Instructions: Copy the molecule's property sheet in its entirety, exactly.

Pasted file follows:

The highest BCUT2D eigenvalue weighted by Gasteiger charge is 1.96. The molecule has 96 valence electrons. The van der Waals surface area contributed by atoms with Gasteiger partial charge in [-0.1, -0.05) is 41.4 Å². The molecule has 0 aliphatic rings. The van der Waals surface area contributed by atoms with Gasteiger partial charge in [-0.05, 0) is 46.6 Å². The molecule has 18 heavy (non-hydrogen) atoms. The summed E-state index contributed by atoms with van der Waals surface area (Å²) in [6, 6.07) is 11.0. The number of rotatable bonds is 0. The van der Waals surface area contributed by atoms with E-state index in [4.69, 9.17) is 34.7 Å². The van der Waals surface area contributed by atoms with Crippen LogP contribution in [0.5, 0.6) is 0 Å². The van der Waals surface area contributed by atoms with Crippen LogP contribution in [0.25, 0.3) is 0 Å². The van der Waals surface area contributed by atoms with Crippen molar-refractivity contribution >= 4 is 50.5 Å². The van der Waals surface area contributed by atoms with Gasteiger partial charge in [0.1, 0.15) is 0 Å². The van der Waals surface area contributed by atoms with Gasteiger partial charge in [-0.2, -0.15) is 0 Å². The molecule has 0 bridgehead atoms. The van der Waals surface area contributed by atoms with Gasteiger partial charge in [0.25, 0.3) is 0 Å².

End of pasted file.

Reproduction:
The highest BCUT2D eigenvalue weighted by Gasteiger charge is 1.96. The molecule has 96 valence electrons. The van der Waals surface area contributed by atoms with Gasteiger partial charge in [-0.1, -0.05) is 41.4 Å². The molecule has 0 aliphatic rings. The van der Waals surface area contributed by atoms with Gasteiger partial charge in [-0.05, 0) is 46.6 Å². The molecule has 18 heavy (non-hydrogen) atoms. The summed E-state index contributed by atoms with van der Waals surface area (Å²) in [6, 6.07) is 11.0. The number of rotatable bonds is 0. The van der Waals surface area contributed by atoms with E-state index in [4.69, 9.17) is 34.7 Å². The van der Waals surface area contributed by atoms with Crippen LogP contribution in [0.5, 0.6) is 0 Å². The van der Waals surface area contributed by atoms with Crippen LogP contribution in [0.25, 0.3) is 0 Å². The van der Waals surface area contributed by atoms with Crippen molar-refractivity contribution >= 4 is 50.5 Å². The van der Waals surface area contributed by atoms with Gasteiger partial charge in [0.1, 0.15) is 0 Å². The van der Waals surface area contributed by atoms with Gasteiger partial charge in [-0.2, -0.15) is 0 Å². The molecule has 0 bridgehead atoms. The van der Waals surface area contributed by atoms with Gasteiger partial charge in [0.25, 0.3) is 0 Å².